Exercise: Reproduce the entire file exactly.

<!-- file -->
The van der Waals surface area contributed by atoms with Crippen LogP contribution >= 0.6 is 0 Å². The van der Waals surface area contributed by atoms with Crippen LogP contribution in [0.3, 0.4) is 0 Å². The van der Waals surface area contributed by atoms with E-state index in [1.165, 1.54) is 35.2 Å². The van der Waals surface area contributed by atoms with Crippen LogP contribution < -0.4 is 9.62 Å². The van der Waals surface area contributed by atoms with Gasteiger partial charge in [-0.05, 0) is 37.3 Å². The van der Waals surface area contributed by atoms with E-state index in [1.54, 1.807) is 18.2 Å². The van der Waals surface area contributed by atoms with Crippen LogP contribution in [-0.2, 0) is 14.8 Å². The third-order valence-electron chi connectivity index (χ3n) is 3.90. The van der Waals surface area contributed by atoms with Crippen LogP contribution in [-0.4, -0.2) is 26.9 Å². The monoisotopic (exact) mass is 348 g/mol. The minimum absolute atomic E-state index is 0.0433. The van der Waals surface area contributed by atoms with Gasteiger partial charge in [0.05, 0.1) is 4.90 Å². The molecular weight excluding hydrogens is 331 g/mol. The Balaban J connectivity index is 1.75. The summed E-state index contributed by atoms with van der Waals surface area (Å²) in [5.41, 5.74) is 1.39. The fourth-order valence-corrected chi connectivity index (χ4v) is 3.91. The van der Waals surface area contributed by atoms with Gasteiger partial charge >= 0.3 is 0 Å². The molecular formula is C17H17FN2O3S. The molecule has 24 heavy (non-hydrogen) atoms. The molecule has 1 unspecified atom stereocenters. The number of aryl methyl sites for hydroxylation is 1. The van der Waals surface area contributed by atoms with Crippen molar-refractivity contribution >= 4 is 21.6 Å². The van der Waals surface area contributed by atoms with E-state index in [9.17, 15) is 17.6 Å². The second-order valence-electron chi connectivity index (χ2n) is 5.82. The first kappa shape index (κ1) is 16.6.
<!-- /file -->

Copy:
The van der Waals surface area contributed by atoms with Crippen LogP contribution >= 0.6 is 0 Å². The van der Waals surface area contributed by atoms with Crippen LogP contribution in [0.3, 0.4) is 0 Å². The van der Waals surface area contributed by atoms with E-state index in [1.165, 1.54) is 35.2 Å². The van der Waals surface area contributed by atoms with Crippen LogP contribution < -0.4 is 9.62 Å². The van der Waals surface area contributed by atoms with Gasteiger partial charge in [-0.05, 0) is 37.3 Å². The van der Waals surface area contributed by atoms with E-state index in [1.54, 1.807) is 18.2 Å². The van der Waals surface area contributed by atoms with Crippen LogP contribution in [-0.2, 0) is 14.8 Å². The third-order valence-electron chi connectivity index (χ3n) is 3.90. The van der Waals surface area contributed by atoms with Crippen LogP contribution in [-0.4, -0.2) is 26.9 Å². The monoisotopic (exact) mass is 348 g/mol. The minimum absolute atomic E-state index is 0.0433. The van der Waals surface area contributed by atoms with Gasteiger partial charge in [0.05, 0.1) is 4.90 Å². The molecular weight excluding hydrogens is 331 g/mol. The Balaban J connectivity index is 1.75. The summed E-state index contributed by atoms with van der Waals surface area (Å²) in [5.41, 5.74) is 1.39. The fourth-order valence-corrected chi connectivity index (χ4v) is 3.91. The van der Waals surface area contributed by atoms with Gasteiger partial charge >= 0.3 is 0 Å². The molecular formula is C17H17FN2O3S. The molecule has 24 heavy (non-hydrogen) atoms. The molecule has 1 unspecified atom stereocenters. The number of aryl methyl sites for hydroxylation is 1. The van der Waals surface area contributed by atoms with Crippen molar-refractivity contribution >= 4 is 21.6 Å². The van der Waals surface area contributed by atoms with E-state index in [9.17, 15) is 17.6 Å². The second-order valence-electron chi connectivity index (χ2n) is 5.82. The first kappa shape index (κ1) is 16.6.